There were several limitations to the study. First, selection bias was to be considered: famine may weed out the frail members of the population and leave the healthier ones. Second, famine exposure for each individual was unknown. Third, not all families were equally affected by famine exposure. Fourth, the data was collected in 2011, and more recent studies are needed to identify the associations. However, the results provided large data that could be explored further in the combined association of famine exposure and serum uric acid with hypertension. Moreover, a significant strength of the study is the large sample of 9368 middle-aged and older Chinese. Another strength is the analytical method the controlled the potential confounders.

Conclusions

Our data support a positive individual and combined association of famine exposure and serum uric acid with hypertension in middle-aged and elderly Chinese. Both nutrition intervention for exposure to the famine in early life and serum uric acid reduction in later life may be required to substantially reduce the risk of hypertension.

Availability of data and materials

The datasets generated and/or analyzed during the current study are publicly available in the http://charls.pku.edu.cn/index.html repository.

Abbreviations

BMI:

Body mass index

CHARLS:

China Health and Retirement Longitudinal Study

CI:

Confidence interval

DBP:

Diastolic blood pressure

NSFC:

The National Natural Science Foundation of China

UA:

Uric acid

RAS:

Renin-angiotensin system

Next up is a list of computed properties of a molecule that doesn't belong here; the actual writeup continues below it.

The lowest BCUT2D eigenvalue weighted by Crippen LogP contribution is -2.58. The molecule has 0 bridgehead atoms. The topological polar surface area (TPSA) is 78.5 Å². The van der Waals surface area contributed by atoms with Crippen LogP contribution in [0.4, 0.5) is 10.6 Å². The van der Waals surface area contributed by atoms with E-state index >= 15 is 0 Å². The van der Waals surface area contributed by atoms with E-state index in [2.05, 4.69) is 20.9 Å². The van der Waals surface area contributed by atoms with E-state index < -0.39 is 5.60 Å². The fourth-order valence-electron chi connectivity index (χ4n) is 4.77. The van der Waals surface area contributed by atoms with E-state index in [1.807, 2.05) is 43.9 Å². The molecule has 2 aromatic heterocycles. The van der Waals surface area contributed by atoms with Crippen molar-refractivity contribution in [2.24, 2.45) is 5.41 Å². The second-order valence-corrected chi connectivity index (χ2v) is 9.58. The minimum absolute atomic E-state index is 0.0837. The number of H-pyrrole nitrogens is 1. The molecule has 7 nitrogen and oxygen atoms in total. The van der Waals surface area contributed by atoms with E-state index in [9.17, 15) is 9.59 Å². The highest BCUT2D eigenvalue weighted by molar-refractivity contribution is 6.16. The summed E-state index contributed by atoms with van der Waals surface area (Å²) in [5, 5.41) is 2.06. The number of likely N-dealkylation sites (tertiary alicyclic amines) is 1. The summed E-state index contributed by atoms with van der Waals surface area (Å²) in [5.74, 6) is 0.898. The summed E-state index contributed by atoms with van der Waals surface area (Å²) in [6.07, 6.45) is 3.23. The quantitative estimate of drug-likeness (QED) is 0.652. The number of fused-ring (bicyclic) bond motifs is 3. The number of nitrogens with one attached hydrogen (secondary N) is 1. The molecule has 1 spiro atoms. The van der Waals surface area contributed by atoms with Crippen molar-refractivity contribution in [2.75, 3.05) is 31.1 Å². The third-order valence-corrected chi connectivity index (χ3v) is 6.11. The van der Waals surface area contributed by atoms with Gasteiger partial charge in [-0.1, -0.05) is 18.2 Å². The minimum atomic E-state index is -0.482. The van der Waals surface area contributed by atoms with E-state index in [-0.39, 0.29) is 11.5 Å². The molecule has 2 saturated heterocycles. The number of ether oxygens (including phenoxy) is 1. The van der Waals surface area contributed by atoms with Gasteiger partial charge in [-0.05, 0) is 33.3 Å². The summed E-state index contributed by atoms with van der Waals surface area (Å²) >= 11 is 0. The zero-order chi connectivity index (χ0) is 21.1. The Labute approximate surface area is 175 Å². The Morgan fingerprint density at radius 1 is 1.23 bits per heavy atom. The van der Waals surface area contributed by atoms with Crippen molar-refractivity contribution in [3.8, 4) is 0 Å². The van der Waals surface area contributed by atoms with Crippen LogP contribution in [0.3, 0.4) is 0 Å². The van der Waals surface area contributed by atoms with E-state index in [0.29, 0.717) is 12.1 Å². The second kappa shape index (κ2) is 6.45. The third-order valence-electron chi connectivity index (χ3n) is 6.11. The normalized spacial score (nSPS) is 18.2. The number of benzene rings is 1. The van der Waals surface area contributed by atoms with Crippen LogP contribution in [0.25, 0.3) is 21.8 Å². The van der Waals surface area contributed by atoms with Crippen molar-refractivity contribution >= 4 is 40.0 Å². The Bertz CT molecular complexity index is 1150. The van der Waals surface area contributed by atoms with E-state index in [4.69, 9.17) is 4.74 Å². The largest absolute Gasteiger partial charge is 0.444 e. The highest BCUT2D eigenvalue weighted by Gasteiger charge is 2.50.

SD:

Standard deviation

NIA:

National Institute on Aging

OR:

Odds ratios

SUA:

Serum uric acid

HUA:

High serum uric acid

UA:

Uric acid

SBP:

Systolic blood pressure

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Acknowledgements

The authors would like to thank the members of the CHARLS as well as all participants for their contribution.

Funding

This work was supported by the NSFC (70910107022, 71130002) and National Institute on Aging (R03-TW008358-01; R01-AG037031-03S1), World Bank (7159234), and the publication fee was supported by the Support Program for Outstanding Young Talents from the Universities and Colleges of Anhui Province for Lin Zhang (gxyqZD2021118), and the Key Research Base of Humanities and Social Sciences of Universities of Anhui Province (SK2019A0223) for Wang Congzhi.

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Conceived and designed the research: LZ. Wrote the paper: LZ. Analyzed the data: LZ. Revised the paper: LZ, LY, CW, TY, DZ, HW, JL, YL, LS, XL, YH, HC and YL. All authors read and approved the final manuscript.

Corresponding authors

Correspondence to Hengying Che or Yuanzhen Li.

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All data are openly published as microdata at http://charls.pku.edu.cn/index/zh-cn.html with no direct contact with all participants.

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Zhang, L., Yang, L., Wang, C. et al. Individual and combined association analysis of famine exposure and serum uric acid with hypertension in the mid-aged and older adult: a population-based cross-sectional study. BMC Cardiovasc Disord 21, 420 (2021). https://doi.org/10.1186/s12872-021-02230-z

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Keywords

  • Body mass index
  • Famine exposure
  • Hypertension
  • Serum uric acid
  • Individual and combined association